I used black litho/relief ink mixed 60:40 with thick plate oil ontop a perspex 12″ square plate printed onto a creamy T.H. Saunders hand made paper, around 140gsm, using cotton buds (Q Tips), scrim, cotton rags, cocktail sticks (toothpicks) and wooden kebab skewers to do the mark-making.

Princess Pea

15 Oct

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I spent several happy hours at a friend’s smallholding today, up a mountain, out in the fresh air and sunshine, shovelling horse manure! I also hung around while she fed her delightful pea fowl. Most of them are adults but there is one little chick. I’ve nicknamed her Princess Pea.  The adults are huge; Princess Pea is about the size of a Sunday roast chicken. Her parents have elegant headresses but hers is like a stubby Mohican! It was great to have a chance to draw birds up close; for me it emphasises their dinosaur-like qualities. They’re not easy to draw though; like other birds, they don’t stop moving and speed sketching is unavoidable.

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After a while they became very agitated and started making a strange sound that they use to warn of predators.  I suppose that predators would stare at them like I do. I’ve found that dogs don’t like me drawing them either, probably because of the staring, but I’ve yet to find a cat that was bothered. Drawn into my Laura Ashley cloth-bound A5 sketchbook with a Faber Castell Drawing pen size S in sepia.

Big Banners

14 Oct

oppsFor the past few weeks, I’ve spent a couple of afternoons at a local drugs project, working with service users and volunteers to make banners for their Open Day. They’ve been on a series of educational courses and the project wanted banners to reflect this so we started by asking the service users to come up with a list of words that represent their feelings about the programme. We used ‘Achievement; Reachable; Opportunities; Confidence and Purpose’ and also included the name of the programme, ‘Links Coastal’.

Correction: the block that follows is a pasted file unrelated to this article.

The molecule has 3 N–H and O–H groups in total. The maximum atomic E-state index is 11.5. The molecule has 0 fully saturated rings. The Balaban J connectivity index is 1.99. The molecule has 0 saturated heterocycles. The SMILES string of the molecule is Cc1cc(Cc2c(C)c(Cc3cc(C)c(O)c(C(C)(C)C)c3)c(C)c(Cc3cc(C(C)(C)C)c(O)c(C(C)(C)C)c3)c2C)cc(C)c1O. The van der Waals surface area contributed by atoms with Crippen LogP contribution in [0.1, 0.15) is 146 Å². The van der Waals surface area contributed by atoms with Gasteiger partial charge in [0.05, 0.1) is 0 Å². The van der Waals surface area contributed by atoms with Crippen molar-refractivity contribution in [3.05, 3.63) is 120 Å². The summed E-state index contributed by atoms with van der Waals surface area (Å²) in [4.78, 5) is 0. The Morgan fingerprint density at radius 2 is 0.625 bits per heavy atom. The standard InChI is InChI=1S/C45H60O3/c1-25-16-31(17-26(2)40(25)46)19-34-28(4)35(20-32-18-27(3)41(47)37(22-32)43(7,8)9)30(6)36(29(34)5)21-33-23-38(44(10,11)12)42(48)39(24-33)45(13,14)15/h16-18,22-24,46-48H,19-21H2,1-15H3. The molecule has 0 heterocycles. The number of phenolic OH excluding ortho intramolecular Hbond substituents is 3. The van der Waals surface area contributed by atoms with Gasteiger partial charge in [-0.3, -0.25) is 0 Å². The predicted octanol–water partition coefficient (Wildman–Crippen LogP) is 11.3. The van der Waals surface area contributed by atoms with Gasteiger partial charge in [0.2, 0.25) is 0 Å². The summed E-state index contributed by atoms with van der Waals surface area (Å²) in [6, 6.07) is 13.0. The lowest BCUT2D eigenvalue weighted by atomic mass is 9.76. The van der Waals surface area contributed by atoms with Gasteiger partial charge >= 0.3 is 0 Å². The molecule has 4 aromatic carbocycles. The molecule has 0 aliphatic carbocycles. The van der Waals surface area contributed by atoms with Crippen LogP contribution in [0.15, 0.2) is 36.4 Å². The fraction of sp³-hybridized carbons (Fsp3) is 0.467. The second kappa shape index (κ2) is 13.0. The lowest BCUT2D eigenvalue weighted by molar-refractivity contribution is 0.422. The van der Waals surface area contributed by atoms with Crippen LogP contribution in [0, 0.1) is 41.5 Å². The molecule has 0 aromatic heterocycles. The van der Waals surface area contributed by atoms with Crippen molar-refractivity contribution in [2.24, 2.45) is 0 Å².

I sourced some very cheap rolls of primed canvas, about 2 x 8 feet, in a local cut-price store and Swansea Print Workshop donated a load of used acrylic paints that had been mixed with screenprint medium; this made them very easy to use.We did a practice session on the first afternoon using cheap chalky pastels and sheets of newspaper stuck together and then chose the best designs to reproduce onto the canvas. I really like the results, they should look fab when they’re put up on the project walls.

The Hat Party

13 Oct

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We’re in Bath at a friend’s birthday party. It’s a hat party. His little boy has the best hat. Here it is. Now, let’s party!!!!

Still Trying….

10 Oct

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Just got back from the life drawing session at Swansea Print Workshop and I’m still persevering with digital drawing on my Galaxy Tablet. The first pose took about 40 minutes and the head was a quickie, about 10 minutes. I used the Magic Marker app.

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Prelims

9 Oct

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I spent the afternoon at Swansea Print Workshop, doing some preliminary studies for a small series of work I want to finish by the end of the month. I’ve been doing some sketches and photographs and I developed a working drawing from these. I scanned and printed it out to fit one of my perspex monotype plates and today I inked the plate in a black litho oil-based ink and did a reduction monotype. The photo above shows me drawing into the ink – I’m using scrim there but I also use cotton buds (Q Tips) and cocktail sticks (toothpicks) to make marks.

 

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Once I finished drawing, I dampened a piece of WSH & Co British Handmade Paper and took a print on the giant Radcliffe Press using a collagraph setting. I’m not sure if this paper is still manufactured, the only reference I can find to it online is of a handmade book from 1927. I was given some by a kindly benefactor and I tried it out today. It’s a beautiful wove paper but I think it may have been too textured for this technique; I normally use a very smooth paper like Zercall.

I don’t normally do preliminary prints; I generally work straight from a drawing but the series I’m planning has quite complex imagers so I’m going to press on and do a few more prelim prints to iron out any wrinkles before I start in on the major full-colour monotypes.